Summary and Info
There are many books on problem solving. The majority are aimed at junior high and high school students preparing for either the International Mathematical Olympiad or national IMO selection tests (the American Mathematics Contests in the United States, such as the USAMO). A select few, such as Problem Solving through Problems by Loren Larson, are aimed at university students preparing for university competitions. This book, as the title suggests, belongs to this latter category, and it has a particular emphasis on the sorts of problems that occur on the Putnam exams.
This book is generally written at a higher level than most other problem solving books. Many problem solving books place a great emphasis on geometry. Just as the Putnam exam generally replaces synthetic geometry with analysis and abstract and linear algebra (although there are exceptions), so this book replaces the traditional focus on geometry with a focus on analysis and algebra. That said, there is an entire chapter on geometry, but it does not discuss synthetic geometry, instead focusing on vectors, the geometry of the complex plane, analytic geometry, and some special topics that are especially relevant to college mathematics (integrals in geometry, some higher-level results such as the fact that all conics are rational curves, and a brief but still substantive survey of trigonometric substitutions).
Putnam and Beyond discusses many areas of college mathematics that are likely to appear on the Putnam exam but would never appear on the IMO, such as abstract algebra, linear algebra, and real analysis (with a very tiny bit of complex analysis).
That said, this book still does overlap a bit with many other problem solving books. It opens with a chapter on general problem solving strategies, but I feel that these sections are written with students who have encountered the basic methods before. For example, most introductions to induction demonstrate it by summing some series, but the authors here show that if finitely many lines divide the plane into regions, the regions can be colored with two colors in such a way that no two neighboring regions receive the same color. Another example they offer is a particularly difficult inequality from a past Putnam exam. So in a way the opening chapter is appropriate more as a *second* introduction to problem solving techniques than as a first introduction. This leads to my next point.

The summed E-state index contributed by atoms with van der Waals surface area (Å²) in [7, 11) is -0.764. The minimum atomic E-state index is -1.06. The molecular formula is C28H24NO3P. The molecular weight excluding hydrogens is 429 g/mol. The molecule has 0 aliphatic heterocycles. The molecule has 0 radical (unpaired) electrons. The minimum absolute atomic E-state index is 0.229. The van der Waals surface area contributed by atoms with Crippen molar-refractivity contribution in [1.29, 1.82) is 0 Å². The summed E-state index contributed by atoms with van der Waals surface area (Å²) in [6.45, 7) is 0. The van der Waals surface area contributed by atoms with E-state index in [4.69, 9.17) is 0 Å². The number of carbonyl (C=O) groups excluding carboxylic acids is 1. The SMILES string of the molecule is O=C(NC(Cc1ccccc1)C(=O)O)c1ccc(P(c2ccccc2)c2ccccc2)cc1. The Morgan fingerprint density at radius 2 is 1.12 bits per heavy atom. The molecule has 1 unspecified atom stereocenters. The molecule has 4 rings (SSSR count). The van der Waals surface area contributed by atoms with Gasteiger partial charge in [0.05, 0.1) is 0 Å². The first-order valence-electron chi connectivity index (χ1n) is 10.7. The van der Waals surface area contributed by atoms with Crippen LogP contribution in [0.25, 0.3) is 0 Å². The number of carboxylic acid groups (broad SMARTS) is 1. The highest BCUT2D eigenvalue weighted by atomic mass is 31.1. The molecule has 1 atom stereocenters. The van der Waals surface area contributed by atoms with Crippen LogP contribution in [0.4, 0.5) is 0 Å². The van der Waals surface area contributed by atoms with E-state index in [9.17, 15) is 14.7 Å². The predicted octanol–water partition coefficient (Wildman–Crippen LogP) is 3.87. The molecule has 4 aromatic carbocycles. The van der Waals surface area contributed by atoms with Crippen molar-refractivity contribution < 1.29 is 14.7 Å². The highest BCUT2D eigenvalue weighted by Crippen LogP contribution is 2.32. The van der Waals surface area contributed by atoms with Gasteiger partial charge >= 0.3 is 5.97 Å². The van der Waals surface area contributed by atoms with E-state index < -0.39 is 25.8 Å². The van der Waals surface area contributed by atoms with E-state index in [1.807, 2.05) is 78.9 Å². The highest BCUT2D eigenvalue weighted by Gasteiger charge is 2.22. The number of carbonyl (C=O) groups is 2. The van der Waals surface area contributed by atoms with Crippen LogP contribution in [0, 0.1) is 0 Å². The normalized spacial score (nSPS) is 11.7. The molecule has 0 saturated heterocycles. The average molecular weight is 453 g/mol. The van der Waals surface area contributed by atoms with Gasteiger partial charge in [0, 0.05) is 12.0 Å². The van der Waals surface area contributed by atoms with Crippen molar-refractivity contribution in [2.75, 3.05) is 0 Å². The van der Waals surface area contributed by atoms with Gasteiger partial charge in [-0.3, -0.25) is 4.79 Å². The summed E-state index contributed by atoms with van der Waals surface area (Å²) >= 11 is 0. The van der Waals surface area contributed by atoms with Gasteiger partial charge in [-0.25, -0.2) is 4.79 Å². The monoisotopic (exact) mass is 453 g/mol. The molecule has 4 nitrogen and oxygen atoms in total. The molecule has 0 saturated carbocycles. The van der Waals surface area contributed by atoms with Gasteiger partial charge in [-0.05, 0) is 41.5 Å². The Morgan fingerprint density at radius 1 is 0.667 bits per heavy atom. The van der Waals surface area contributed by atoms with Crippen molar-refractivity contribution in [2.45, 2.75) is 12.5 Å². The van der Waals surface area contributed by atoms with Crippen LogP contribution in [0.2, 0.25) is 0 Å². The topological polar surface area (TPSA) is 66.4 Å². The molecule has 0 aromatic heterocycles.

The book's exposition is generally written at a high level, and I'd say that to fully appreciate it would impose somewhat high prerequisites, including a good amount of mathematical maturity and a good knowledge of basic college mathematics up through first courses in algebra and analysis. For example, a problem in the very first section of the very first chapter on argument by contradiction requires one to be familiar with the density of rationals in the reals.
To anyone interested in beautiful proofs or in competition math, I would heartily recommend this book along with Problem Solving through Problems by Larson. I think Putnam and Beyond is written at a slightly higher level than Larson's book and many of the problems here are more difficult than those in Larson, but together both books provide a very thorough and strong review of undergraduate mathematics through problem solving.
Finally, full solutions to every single problem (and by "full" I mean complete proofs written out in detail, often with accompanying figures) are in the back of the book (in fact, a little more than half of the pages are devoted to these solutions).